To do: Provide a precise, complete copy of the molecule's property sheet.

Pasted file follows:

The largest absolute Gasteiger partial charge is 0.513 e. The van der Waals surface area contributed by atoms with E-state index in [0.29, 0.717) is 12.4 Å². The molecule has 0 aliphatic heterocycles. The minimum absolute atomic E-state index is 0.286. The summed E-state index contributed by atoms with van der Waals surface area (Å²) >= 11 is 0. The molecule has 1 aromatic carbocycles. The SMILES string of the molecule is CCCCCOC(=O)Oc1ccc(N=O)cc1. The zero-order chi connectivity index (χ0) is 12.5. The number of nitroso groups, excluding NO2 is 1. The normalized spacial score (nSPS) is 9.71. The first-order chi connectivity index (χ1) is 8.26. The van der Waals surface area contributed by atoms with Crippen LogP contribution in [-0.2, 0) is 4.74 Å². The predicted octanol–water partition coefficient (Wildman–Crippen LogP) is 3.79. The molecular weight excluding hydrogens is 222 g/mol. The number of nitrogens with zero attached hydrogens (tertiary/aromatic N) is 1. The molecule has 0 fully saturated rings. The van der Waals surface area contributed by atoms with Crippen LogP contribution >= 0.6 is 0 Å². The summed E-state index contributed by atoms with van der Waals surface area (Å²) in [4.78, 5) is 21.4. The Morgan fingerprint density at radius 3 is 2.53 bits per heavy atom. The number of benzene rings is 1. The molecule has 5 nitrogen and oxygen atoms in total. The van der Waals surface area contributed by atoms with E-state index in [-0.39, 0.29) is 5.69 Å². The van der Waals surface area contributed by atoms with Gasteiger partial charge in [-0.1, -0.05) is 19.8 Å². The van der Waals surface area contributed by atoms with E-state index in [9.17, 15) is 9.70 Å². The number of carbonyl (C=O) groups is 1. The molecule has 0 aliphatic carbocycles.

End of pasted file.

The largest absolute Gasteiger partial charge is 0.513 e. The van der Waals surface area contributed by atoms with E-state index in [0.29, 0.717) is 12.4 Å². The molecule has 0 aliphatic heterocycles. The minimum absolute atomic E-state index is 0.286. The summed E-state index contributed by atoms with van der Waals surface area (Å²) >= 11 is 0. The molecule has 1 aromatic carbocycles. The SMILES string of the molecule is CCCCCOC(=O)Oc1ccc(N=O)cc1. The zero-order chi connectivity index (χ0) is 12.5. The number of nitroso groups, excluding NO2 is 1. The normalized spacial score (nSPS) is 9.71. The first-order chi connectivity index (χ1) is 8.26. The van der Waals surface area contributed by atoms with Crippen LogP contribution in [-0.2, 0) is 4.74 Å². The predicted octanol–water partition coefficient (Wildman–Crippen LogP) is 3.79. The molecular weight excluding hydrogens is 222 g/mol. The number of nitrogens with zero attached hydrogens (tertiary/aromatic N) is 1. The molecule has 0 fully saturated rings. The van der Waals surface area contributed by atoms with Crippen LogP contribution >= 0.6 is 0 Å². The summed E-state index contributed by atoms with van der Waals surface area (Å²) in [4.78, 5) is 21.4. The Morgan fingerprint density at radius 3 is 2.53 bits per heavy atom. The number of benzene rings is 1. The molecule has 5 nitrogen and oxygen atoms in total. The van der Waals surface area contributed by atoms with E-state index in [-0.39, 0.29) is 5.69 Å². The van der Waals surface area contributed by atoms with Gasteiger partial charge in [-0.1, -0.05) is 19.8 Å². The van der Waals surface area contributed by atoms with E-state index in [9.17, 15) is 9.70 Å². The number of carbonyl (C=O) groups is 1. The molecule has 0 aliphatic carbocycles.